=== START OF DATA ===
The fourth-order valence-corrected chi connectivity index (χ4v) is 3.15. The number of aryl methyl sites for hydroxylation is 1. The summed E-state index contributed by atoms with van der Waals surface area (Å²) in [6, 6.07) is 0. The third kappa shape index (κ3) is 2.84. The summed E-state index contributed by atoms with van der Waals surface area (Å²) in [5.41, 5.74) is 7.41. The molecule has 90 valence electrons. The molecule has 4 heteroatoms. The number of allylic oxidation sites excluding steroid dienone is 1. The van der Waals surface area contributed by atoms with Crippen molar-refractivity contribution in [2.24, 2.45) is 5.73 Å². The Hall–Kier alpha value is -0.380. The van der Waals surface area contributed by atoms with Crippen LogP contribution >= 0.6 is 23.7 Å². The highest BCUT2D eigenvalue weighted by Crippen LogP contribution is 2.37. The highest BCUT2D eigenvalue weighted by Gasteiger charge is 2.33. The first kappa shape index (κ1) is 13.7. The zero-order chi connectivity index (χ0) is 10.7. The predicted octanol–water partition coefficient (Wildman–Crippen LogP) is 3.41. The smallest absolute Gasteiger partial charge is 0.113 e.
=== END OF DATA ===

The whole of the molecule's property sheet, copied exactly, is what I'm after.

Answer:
The fourth-order valence-corrected chi connectivity index (χ4v) is 3.15. The number of aryl methyl sites for hydroxylation is 1. The summed E-state index contributed by atoms with van der Waals surface area (Å²) in [6, 6.07) is 0. The third kappa shape index (κ3) is 2.84. The summed E-state index contributed by atoms with van der Waals surface area (Å²) in [5.41, 5.74) is 7.41. The molecule has 90 valence electrons. The molecule has 4 heteroatoms. The number of allylic oxidation sites excluding steroid dienone is 1. The van der Waals surface area contributed by atoms with Crippen molar-refractivity contribution in [2.24, 2.45) is 5.73 Å². The Hall–Kier alpha value is -0.380. The van der Waals surface area contributed by atoms with Crippen LogP contribution >= 0.6 is 23.7 Å². The highest BCUT2D eigenvalue weighted by Crippen LogP contribution is 2.37. The highest BCUT2D eigenvalue weighted by Gasteiger charge is 2.33. The first kappa shape index (κ1) is 13.7. The zero-order chi connectivity index (χ0) is 10.7. The predicted octanol–water partition coefficient (Wildman–Crippen LogP) is 3.41. The smallest absolute Gasteiger partial charge is 0.113 e.